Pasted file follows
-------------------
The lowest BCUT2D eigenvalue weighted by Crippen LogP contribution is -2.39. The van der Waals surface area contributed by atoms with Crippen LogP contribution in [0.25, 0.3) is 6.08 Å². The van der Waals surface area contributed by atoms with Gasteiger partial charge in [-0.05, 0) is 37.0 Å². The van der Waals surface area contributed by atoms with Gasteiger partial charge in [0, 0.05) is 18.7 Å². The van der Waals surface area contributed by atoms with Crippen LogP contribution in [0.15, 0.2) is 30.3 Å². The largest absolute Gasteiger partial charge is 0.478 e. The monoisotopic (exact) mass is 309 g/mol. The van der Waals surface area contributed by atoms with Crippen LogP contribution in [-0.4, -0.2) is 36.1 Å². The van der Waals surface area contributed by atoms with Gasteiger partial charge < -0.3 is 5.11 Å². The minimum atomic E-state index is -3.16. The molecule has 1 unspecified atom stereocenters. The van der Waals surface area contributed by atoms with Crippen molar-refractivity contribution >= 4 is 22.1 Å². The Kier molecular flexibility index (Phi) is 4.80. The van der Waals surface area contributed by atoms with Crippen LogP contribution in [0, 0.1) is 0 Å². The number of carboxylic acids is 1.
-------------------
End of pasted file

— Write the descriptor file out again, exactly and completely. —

The lowest BCUT2D eigenvalue weighted by Crippen LogP contribution is -2.39. The van der Waals surface area contributed by atoms with Crippen LogP contribution in [0.25, 0.3) is 6.08 Å². The van der Waals surface area contributed by atoms with Gasteiger partial charge in [-0.05, 0) is 37.0 Å². The van der Waals surface area contributed by atoms with Gasteiger partial charge in [0, 0.05) is 18.7 Å². The van der Waals surface area contributed by atoms with Crippen LogP contribution in [0.15, 0.2) is 30.3 Å². The largest absolute Gasteiger partial charge is 0.478 e. The monoisotopic (exact) mass is 309 g/mol. The van der Waals surface area contributed by atoms with Crippen LogP contribution in [-0.4, -0.2) is 36.1 Å². The van der Waals surface area contributed by atoms with Gasteiger partial charge < -0.3 is 5.11 Å². The minimum atomic E-state index is -3.16. The molecule has 1 unspecified atom stereocenters. The van der Waals surface area contributed by atoms with Crippen molar-refractivity contribution >= 4 is 22.1 Å². The Kier molecular flexibility index (Phi) is 4.80. The van der Waals surface area contributed by atoms with Crippen LogP contribution in [0, 0.1) is 0 Å². The number of carboxylic acids is 1.